Wildfire detection technology powered by Rogers 5G and SpaceX to be deployed in British Columbia

British Columbia firefighters will soon have access to wildfire early detection technology that uses 5G, artificial intelligence and satellites to spot emerging fires well before flames spread.

The first systems in Canada announced by Rogers on Thursday will connect Pano AI cameras capable of detecting smoke up to 20 kilometers away to 5G towers in northern British Columbia communities. Rogers is also partnering with SpaceX to deploy satellite-connected sensors in remote areas of the province that can help predict wildfire activity.

The technology will be rolled out “in the coming weeks,” said Neel Dayal, senior director of innovation and partnerships at Rogers, and will be operational before the end of the year.

He told PKBNEWS in an interview that the company hopes to deploy the technology across the country in the near future, as more Canadian provinces face the threat of wildfires.

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“We have the connectivity and power to effectively power these cameras (with our 5G towers), and we have plenty of them (towers) across the country that we can leverage to help combat this “threat of wildfires, he said.

A Pano AI wildfire detection camera is mounted on a 5G tower in Signal Peak, Washington.

Courtesy of Pano AI

The announcement comes as British Columbia and Canada continue to battle a record wildfire season.

To date, approximately 176,000 square kilometers have been burned across the country, including more than 24,000 in British Columbia alone.

Firefighters continue to battle more than 380 fires in British Columbia and another 520 nationally.

Dayal said Rogers first partnered with researchers from the University of British Columbia and the BC Wildfire Service in 2021 to explore the pairing of 5G technology with emerging technologies like AI for early detection of forest fires.

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At that time, British Columbia had just experienced the third worst wildfire season on record, which burned just under 8,700 square kilometers.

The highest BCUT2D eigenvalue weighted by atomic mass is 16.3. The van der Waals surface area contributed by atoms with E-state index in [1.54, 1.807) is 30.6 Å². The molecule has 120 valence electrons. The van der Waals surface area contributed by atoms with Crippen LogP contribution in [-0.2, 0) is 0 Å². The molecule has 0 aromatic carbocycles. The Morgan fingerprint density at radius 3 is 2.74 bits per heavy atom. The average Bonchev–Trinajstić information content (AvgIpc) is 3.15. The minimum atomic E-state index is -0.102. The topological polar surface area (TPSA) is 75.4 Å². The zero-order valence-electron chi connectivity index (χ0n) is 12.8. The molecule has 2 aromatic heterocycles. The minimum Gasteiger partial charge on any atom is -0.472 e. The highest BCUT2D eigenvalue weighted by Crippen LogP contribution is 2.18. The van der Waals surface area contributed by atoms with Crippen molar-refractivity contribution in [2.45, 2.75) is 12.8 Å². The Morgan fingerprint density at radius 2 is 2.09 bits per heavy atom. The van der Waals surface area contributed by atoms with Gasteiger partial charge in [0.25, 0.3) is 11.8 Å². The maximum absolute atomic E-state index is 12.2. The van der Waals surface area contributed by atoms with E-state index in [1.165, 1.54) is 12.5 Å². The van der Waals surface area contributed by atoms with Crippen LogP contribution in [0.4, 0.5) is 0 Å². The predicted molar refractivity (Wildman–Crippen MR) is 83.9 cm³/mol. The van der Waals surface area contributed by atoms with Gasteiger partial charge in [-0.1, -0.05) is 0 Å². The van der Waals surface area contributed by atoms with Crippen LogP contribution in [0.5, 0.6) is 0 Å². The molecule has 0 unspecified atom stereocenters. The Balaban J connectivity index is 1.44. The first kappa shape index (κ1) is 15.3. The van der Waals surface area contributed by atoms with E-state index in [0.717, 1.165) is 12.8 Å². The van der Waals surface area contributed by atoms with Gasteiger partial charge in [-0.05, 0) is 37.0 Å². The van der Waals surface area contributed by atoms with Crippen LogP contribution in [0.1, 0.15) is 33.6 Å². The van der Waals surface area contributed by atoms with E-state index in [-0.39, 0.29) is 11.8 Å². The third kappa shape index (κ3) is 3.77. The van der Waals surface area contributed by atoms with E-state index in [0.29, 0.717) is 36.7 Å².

Rogers and UBC have been working together since 2018 to explore the capabilities of 5G, deploying low-power sensors in British Columbia’s forests to monitor weather and energy conditions and a*sess wildfire risks.

“These new technologies will expand the reach and capabilities of our existing 5G IoT sensor network, providing us with real-time data that can serve as the basis for an early warning system for wildfires and improve public safety,” said Dr. Mathieu Bourbonnais, a*sistant. professor of environmental sciences at UBC Okanagan and principal investigator of the Rogers 5G program, said in a statement.

Pano AI cameras are connected to 5G wireless towers near Fort St. James, Smithers and Chetwynd, British Columbia.

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Each station includes two cameras mounted on a high vantage point, rotating 360 degrees and connected to the company’s AI software.

Two Pano AI wildfire detection cameras are mounted on a 5G tower in Signal Peak, Washington.

Courtesy of Pano AI

The AI ​​algorithm behind the camera would attempt to detect a plume of smoke and quickly alert first responders. The software is able to process images at a rapid rate to determine whether a plume is actually smoke from a fire, as opposed to a cloud or mist suspended in the air or a cloud of dust from a moving vehicle.

Panoramic cameras have already been deployed for wildfire detection in several western US states, including Washington, Oregon, California and Colorado, using the T-Mobile 5G network. Pano and T-Mobile pointed to early detection of a wildfire in Oregon’s Mount Hood National Forest in July as proof of the camera system’s effectiveness.

Dayal said Rogers and its partners at UBC did not consult T-Mobile to inform their work, but that U.S. systems gave them “confidence” that they were on the right track.

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“I think it provided further validation that 5G was a good technology enabling this type of solution,” he said.

Rogers said she will also donate satellite phones to the British Columbia Search and Rescue Association to support first responders participating in the wildfire response.

The satellite sensors will use SpaceX’s low-bandwidth Swarm service, which has already been used for satellite-to-phone coverage in remote areas of Canada.

Early detection of wildfires is increasingly being adopted by researchers, private companies and governments as the threat of fire continues to grow due to climate change.

The Canadian Space Agency, Canadian Forest Service, Canadian Center for Mapping and Earth Observation and Environment and Climate Change Canada are expected to launch WildfireSat, the world’s first satellite specifically designed to monitor wildfires, in 2029 .

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AI-powered sensors are also being developed by researchers in the United States and Canada.

A 2022 United Nations report found that wildfires are becoming “more intense and more frequent” and said that with temperatures rising as global warming worsens, “the need to reduce the risk of “Wildfires are more critical than ever.”

— with files from the Canadian Press and the Associated Press

&copy 2023 PKBNEWS, a division of Corus Entertainment Inc.

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